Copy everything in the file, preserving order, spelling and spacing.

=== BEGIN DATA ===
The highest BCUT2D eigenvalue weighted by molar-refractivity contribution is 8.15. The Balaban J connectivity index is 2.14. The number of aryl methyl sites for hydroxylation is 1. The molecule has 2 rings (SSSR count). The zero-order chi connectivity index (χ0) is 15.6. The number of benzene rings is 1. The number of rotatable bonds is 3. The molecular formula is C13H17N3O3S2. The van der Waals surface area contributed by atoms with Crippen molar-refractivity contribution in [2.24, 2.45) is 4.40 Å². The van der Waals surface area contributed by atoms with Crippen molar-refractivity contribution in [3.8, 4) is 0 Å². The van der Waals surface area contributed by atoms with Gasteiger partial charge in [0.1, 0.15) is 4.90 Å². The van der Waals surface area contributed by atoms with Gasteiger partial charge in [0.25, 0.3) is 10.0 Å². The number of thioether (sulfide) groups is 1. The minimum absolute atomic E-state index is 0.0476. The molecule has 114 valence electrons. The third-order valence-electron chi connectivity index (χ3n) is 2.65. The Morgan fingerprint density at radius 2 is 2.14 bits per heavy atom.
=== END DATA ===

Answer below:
The highest BCUT2D eigenvalue weighted by molar-refractivity contribution is 8.15. The Balaban J connectivity index is 2.14. The number of aryl methyl sites for hydroxylation is 1. The molecule has 2 rings (SSSR count). The zero-order chi connectivity index (χ0) is 15.6. The number of benzene rings is 1. The number of rotatable bonds is 3. The molecular formula is C13H17N3O3S2. The van der Waals surface area contributed by atoms with Crippen molar-refractivity contribution in [2.24, 2.45) is 4.40 Å². The van der Waals surface area contributed by atoms with Crippen molar-refractivity contribution in [3.8, 4) is 0 Å². The van der Waals surface area contributed by atoms with Gasteiger partial charge in [0.1, 0.15) is 4.90 Å². The van der Waals surface area contributed by atoms with Gasteiger partial charge in [0.25, 0.3) is 10.0 Å². The number of thioether (sulfide) groups is 1. The minimum absolute atomic E-state index is 0.0476. The molecule has 114 valence electrons. The third-order valence-electron chi connectivity index (χ3n) is 2.65. The Morgan fingerprint density at radius 2 is 2.14 bits per heavy atom.